Burn in , best practices with a new build

Discussion in 'Amps/Cabs Tech Corner: Amplifier, Cab & Speakers' started by plexified, Dec 16, 2009.


  1. plexified

    plexified Member

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    I was wondering what you all use as a practice for burning in a new build on an amp . Alot of manufacturers state that after burn in the product sounds better . It goes for caps and speakers for the most part . What is a low cost remedy for the amp and then the speakers that leads you to an end result . I want to be able to evaluate components fairly before I come to a conclusion without proper break in . Thanks in advance .
     
  2. Trout

    Trout Member

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    I only burn in amps for 1 reason, to insure reliable performance and build integrity.

    When I have extra time, I actually sit there and play it for several hours often with breaks just like it was being used live.

    Other times I simply plug in a modded CD player and let it rip for a few hours.
    This allows everything like the sockets, chassis & components to heat up. Any potential weak solder joints can often show up at that point.
    I often check and re-check critical operating voltages during the beginning and near the end of " break-in ".

    More often than not it ends up just being a time killer or a reason to get a few hours of practice.:D
     
  3. WesKuhnley

    WesKuhnley Member

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    If you're project is a DIY homebuilt amp, there is no reason to do anything other than play your amp to break it in. If you're producing amps, as Trout said, break in is necessary to weed out infant death in components, and ensure everything is 100% with the build.

    On a side note, contrary to what you may have read on teh interwebz, plastic capacitors (the variety used as coupling and tone caps) do not break in over time. As you mentioned speakers in fact do, but this is a function of the mechanics of the speaker cone, and spider.
     
  4. donnyjaguar

    donnyjaguar Member

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    Agreed with Wes. Generally anything with moving parts will benefit from break-in, be it a motorcycle engine or loudspeaker. I find that there is merit in burning in new tubes too. That's about it. Everything else ought to work fine from the get go.
     
  5. RussB

    RussB low rent hobbyist Silver Supporting Member

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    But Wes, haven't you heard about them Bozo caps that sound better after 100 hours use? ;)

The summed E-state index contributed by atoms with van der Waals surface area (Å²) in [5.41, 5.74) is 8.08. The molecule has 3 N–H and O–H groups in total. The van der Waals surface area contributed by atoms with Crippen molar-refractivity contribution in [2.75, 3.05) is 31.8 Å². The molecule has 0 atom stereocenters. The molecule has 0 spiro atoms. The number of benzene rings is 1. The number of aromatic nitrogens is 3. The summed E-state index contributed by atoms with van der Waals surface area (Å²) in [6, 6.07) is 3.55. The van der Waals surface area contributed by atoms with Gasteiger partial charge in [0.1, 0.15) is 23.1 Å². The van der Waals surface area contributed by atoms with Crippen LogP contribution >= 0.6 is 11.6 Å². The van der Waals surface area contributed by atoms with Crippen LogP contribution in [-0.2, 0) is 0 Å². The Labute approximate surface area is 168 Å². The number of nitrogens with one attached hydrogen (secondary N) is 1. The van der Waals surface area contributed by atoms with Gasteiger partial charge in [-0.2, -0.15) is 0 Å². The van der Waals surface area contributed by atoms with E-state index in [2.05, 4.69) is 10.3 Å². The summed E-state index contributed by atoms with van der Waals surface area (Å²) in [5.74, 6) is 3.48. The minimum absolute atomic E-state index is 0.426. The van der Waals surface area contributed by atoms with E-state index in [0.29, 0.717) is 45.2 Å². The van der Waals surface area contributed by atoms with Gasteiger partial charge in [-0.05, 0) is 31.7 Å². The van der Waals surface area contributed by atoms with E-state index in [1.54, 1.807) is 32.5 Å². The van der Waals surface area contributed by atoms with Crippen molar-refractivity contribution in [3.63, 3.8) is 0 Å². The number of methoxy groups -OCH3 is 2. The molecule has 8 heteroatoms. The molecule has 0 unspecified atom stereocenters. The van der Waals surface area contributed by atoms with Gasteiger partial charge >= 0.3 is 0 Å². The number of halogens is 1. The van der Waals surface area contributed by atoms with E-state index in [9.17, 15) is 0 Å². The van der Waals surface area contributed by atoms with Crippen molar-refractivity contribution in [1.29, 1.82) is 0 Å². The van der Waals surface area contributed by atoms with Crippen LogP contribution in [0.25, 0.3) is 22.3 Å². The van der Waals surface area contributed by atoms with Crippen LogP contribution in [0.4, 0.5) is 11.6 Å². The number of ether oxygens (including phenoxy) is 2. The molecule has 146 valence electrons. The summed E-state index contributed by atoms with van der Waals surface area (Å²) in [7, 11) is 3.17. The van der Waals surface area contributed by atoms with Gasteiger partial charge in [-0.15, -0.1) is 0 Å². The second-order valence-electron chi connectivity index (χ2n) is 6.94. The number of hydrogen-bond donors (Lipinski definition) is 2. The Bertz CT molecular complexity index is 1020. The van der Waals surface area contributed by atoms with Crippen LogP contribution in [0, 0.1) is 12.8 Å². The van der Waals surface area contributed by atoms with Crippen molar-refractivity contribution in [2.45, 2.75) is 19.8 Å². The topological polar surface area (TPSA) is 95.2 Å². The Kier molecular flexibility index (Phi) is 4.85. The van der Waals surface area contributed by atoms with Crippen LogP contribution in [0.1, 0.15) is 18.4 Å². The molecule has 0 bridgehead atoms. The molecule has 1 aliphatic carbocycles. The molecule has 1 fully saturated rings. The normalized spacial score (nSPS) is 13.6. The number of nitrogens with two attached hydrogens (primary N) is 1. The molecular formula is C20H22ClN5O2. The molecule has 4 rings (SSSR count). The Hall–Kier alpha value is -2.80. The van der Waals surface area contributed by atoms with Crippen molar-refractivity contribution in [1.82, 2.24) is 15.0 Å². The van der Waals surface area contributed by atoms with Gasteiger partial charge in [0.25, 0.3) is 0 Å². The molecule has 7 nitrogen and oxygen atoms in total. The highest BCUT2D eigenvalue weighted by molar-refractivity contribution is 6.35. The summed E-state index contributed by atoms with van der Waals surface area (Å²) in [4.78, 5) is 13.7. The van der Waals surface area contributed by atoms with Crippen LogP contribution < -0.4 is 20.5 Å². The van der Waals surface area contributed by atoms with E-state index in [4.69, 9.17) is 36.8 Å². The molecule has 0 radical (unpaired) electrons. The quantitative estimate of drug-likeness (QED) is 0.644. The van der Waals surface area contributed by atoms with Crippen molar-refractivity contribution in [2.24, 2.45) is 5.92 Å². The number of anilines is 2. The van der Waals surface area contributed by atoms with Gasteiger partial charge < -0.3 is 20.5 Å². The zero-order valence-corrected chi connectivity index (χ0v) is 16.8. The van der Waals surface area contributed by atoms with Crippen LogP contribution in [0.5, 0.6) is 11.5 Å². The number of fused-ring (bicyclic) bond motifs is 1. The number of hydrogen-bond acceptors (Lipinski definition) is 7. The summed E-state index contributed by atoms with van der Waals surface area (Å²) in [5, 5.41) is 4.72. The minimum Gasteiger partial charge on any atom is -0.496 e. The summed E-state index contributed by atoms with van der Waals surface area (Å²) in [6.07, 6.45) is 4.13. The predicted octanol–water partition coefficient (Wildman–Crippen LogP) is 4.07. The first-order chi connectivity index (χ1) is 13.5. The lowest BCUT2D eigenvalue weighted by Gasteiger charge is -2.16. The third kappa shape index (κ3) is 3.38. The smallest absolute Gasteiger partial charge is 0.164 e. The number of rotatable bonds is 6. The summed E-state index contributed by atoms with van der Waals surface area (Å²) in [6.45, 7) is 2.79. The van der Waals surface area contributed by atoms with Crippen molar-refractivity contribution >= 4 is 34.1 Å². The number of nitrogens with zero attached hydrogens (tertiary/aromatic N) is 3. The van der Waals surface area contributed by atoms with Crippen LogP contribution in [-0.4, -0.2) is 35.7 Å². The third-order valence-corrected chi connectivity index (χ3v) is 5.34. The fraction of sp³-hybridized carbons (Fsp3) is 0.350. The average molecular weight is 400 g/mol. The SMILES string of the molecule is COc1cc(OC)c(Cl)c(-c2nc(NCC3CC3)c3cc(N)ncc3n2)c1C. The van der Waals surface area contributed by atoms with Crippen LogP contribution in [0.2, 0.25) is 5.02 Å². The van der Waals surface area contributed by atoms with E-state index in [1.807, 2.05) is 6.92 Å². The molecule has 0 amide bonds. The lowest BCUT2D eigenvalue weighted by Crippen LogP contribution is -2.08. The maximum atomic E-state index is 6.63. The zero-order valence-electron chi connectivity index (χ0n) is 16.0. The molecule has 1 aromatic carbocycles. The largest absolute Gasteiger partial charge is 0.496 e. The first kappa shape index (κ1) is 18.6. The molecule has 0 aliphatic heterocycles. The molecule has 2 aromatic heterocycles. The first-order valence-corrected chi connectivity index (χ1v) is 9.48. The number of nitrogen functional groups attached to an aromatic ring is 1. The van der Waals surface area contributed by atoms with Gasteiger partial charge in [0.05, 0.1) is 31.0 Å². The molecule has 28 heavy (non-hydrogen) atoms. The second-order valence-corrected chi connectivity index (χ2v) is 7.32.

6. djroge1

    djroge1 Member

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    I don't know, I have heard a difference in my amps after a break in period and it's not just speakers because I have a separate cabinet where the speaker is already broken in.
     
  7. brad347

    brad347 Member

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    So have a bunch of other people. But hopefully this won't be "that" argument again.
     
  8. Raybob

    Raybob Member

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    Adjusting the bias on new power tubes, that can seem to change after the first 24 hours. I always run the tubes 24 hours before doing the final bias adjustment. It's not a big difference but it is a difference.
     
  9. TungstenAmp

    TungstenAmp Gold Supporting Member

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    I agree with most of what has been said above. After slow charging the capacitors on the Variac, I run my customers' amps for 24-72 hours to screen out bad tubes and listen for any sonic anomalies.

    When purchasing an amp, the only break in I do is to play it loud and play it often. :)
     
  10. WesKuhnley

    WesKuhnley Member

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    Argh! :dunno

    Why isn't there a smilie that is shooting himself in the face?

    BINGO! Thanks Trout!

    [​IMG]
     
    Last edited: Dec 18, 2009
  11. Trout

    Trout Member

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    This One??


    [​IMG]

    Save It LOL
     
  12. StratStringSlinger

    StratStringSlinger Member

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    Sorry if this is a dumb question, does leaving your tube amp on standby have any break in benefits?
     
  13. brad347

    brad347 Member

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    there are no dumb questions, only dumb answers.

    The answer in this case is "no."

    When your amp is on standby, the only thing that's really happening is that your tubes' filaments are getting juice. That means they light up and the cathode stays warm and ready, but there is no high plate voltage, no audio signal anywhere, etc. In the very rare instance that a tube is itchin' for a filament failure, maybe it could be exposed that way, but that's very rare.

    There will be nothing vibrating the speakers to loosen them up, no high volts on the tubes to stabilize their operation and weed out failures, and no signal through the caps to break those in, if you are one of the people who feels that makes a difference (I happen to feel it does, but obviously many others here feel equally certain it does not).
     

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